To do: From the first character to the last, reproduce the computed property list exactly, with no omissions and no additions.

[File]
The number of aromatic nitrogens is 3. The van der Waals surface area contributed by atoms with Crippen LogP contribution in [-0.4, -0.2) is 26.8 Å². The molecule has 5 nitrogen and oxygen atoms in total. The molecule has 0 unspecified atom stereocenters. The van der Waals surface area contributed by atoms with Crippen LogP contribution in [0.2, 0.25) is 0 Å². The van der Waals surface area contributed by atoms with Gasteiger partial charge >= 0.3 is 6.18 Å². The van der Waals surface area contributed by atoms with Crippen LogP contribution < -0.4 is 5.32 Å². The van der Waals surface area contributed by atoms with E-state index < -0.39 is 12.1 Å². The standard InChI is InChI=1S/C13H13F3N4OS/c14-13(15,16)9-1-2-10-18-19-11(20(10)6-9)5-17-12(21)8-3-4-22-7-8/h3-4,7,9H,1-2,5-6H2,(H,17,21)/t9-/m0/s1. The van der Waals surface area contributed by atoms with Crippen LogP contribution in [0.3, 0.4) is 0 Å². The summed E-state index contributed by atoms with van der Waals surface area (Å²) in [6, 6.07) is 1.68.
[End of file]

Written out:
The number of aromatic nitrogens is 3. The van der Waals surface area contributed by atoms with Crippen LogP contribution in [-0.4, -0.2) is 26.8 Å². The molecule has 5 nitrogen and oxygen atoms in total. The molecule has 0 unspecified atom stereocenters. The van der Waals surface area contributed by atoms with Crippen LogP contribution in [0.2, 0.25) is 0 Å². The van der Waals surface area contributed by atoms with Gasteiger partial charge >= 0.3 is 6.18 Å². The van der Waals surface area contributed by atoms with Crippen LogP contribution < -0.4 is 5.32 Å². The van der Waals surface area contributed by atoms with E-state index < -0.39 is 12.1 Å². The standard InChI is InChI=1S/C13H13F3N4OS/c14-13(15,16)9-1-2-10-18-19-11(20(10)6-9)5-17-12(21)8-3-4-22-7-8/h3-4,7,9H,1-2,5-6H2,(H,17,21)/t9-/m0/s1. The van der Waals surface area contributed by atoms with Crippen LogP contribution in [0.3, 0.4) is 0 Å². The summed E-state index contributed by atoms with van der Waals surface area (Å²) in [6, 6.07) is 1.68.